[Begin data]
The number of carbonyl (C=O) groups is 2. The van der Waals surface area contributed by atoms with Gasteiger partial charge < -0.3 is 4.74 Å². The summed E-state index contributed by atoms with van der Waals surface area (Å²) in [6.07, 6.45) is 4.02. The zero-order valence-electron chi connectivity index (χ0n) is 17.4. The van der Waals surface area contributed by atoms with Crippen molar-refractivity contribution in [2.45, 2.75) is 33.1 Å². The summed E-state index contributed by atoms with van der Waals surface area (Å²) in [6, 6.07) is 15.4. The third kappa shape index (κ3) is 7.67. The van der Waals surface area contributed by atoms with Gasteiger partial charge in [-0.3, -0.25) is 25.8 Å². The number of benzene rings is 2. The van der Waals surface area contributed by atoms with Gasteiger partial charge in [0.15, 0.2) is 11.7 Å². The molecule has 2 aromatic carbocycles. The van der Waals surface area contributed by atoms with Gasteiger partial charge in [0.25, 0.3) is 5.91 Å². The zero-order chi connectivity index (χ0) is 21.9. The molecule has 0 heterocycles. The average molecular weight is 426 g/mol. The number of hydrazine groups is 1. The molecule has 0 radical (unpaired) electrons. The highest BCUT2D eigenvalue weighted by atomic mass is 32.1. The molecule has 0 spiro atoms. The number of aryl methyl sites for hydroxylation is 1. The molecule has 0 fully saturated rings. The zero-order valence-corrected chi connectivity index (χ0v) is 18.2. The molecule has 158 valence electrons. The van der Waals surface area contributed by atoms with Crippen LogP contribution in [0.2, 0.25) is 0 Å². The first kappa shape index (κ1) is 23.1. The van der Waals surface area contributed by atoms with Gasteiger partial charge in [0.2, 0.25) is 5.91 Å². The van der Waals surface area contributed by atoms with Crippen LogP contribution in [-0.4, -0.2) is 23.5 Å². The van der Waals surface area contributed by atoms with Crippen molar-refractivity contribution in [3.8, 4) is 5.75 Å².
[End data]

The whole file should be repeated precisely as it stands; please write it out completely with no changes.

The number of carbonyl (C=O) groups is 2. The van der Waals surface area contributed by atoms with Gasteiger partial charge < -0.3 is 4.74 Å². The summed E-state index contributed by atoms with van der Waals surface area (Å²) in [6.07, 6.45) is 4.02. The zero-order valence-electron chi connectivity index (χ0n) is 17.4. The van der Waals surface area contributed by atoms with Crippen molar-refractivity contribution in [2.45, 2.75) is 33.1 Å². The summed E-state index contributed by atoms with van der Waals surface area (Å²) in [6, 6.07) is 15.4. The third kappa shape index (κ3) is 7.67. The van der Waals surface area contributed by atoms with Gasteiger partial charge in [-0.3, -0.25) is 25.8 Å². The number of benzene rings is 2. The van der Waals surface area contributed by atoms with Gasteiger partial charge in [0.15, 0.2) is 11.7 Å². The molecule has 2 aromatic carbocycles. The van der Waals surface area contributed by atoms with Gasteiger partial charge in [0.25, 0.3) is 5.91 Å². The zero-order chi connectivity index (χ0) is 21.9. The molecule has 0 heterocycles. The average molecular weight is 426 g/mol. The number of hydrazine groups is 1. The molecule has 0 radical (unpaired) electrons. The highest BCUT2D eigenvalue weighted by atomic mass is 32.1. The molecule has 0 spiro atoms. The number of aryl methyl sites for hydroxylation is 1. The molecule has 0 fully saturated rings. The zero-order valence-corrected chi connectivity index (χ0v) is 18.2. The molecule has 158 valence electrons. The van der Waals surface area contributed by atoms with Crippen LogP contribution in [0.2, 0.25) is 0 Å². The first kappa shape index (κ1) is 23.1. The van der Waals surface area contributed by atoms with Gasteiger partial charge in [0.2, 0.25) is 5.91 Å². The van der Waals surface area contributed by atoms with Crippen LogP contribution in [-0.4, -0.2) is 23.5 Å². The van der Waals surface area contributed by atoms with Crippen molar-refractivity contribution in [3.8, 4) is 5.75 Å².